Today the so-called House of Trade Courtyard is inaccessible from the Alcázar, whose origin is found in the days when the king poet al-Mutamid built his Alcázar of Blessing. Nevertheless, the original trace of the work that is seen today seems to be from the Almohad or Mudejar era, from the time of King Pedro I. The existence of two rooms on each side, as a result of later reforms, allows us to identify this building as the Fourth of the Four Palaces in which the Catholic Monarchs located the House of Trade for the control of trade with America.
In any case, this mysterious space responds to the type of cross-shaped garden in two levels so frequent in Almohad times, with examples like the one of the Montería: above, two perpendicular platforms cross in the centre. Below, four parterres contain the vegetation. Very new is the layout of the platforms, as they maintain a cross-shaped scheme, but in which the focus is water, like the solutions adopted in the Nasrid architecture. This one runs in five swimming pools that in fact are a single with four bridges, forming the two axes of the patio. With this central source composition from which four channels arise, the assimilation of this space is immediately made as a representation of the four rivers of Eden. The garden is thus a clear evocation of paradise.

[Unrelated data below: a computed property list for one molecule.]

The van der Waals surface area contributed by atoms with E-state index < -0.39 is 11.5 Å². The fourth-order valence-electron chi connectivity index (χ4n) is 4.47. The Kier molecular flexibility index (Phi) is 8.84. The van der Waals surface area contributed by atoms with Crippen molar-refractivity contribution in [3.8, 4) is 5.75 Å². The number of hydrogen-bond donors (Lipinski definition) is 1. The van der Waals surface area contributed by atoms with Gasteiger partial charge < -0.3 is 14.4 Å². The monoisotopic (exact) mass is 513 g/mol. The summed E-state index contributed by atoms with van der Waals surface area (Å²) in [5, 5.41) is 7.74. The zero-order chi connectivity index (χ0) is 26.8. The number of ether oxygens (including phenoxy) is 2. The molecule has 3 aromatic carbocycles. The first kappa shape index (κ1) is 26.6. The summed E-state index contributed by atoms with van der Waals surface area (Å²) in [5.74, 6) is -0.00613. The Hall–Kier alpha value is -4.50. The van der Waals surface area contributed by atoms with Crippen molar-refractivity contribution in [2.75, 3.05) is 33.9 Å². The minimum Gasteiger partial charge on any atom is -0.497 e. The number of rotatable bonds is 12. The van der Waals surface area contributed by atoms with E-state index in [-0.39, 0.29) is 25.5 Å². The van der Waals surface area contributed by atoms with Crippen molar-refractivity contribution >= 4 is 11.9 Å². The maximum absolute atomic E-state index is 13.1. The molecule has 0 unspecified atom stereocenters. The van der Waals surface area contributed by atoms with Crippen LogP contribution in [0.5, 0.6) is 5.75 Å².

Studies of deposited pollen have confirmed the existence of fruit trees in these gardens during various periods of occupation and clear questions about the debate that has generated this type of gardens on whether or not they actually had trees in their lowlands. At present, bitter orange trees, Moorish orange trees and palm trees are planted symmetrically in what is perhaps one of the most unique conserved spaces of all Hispano-Muslim architecture.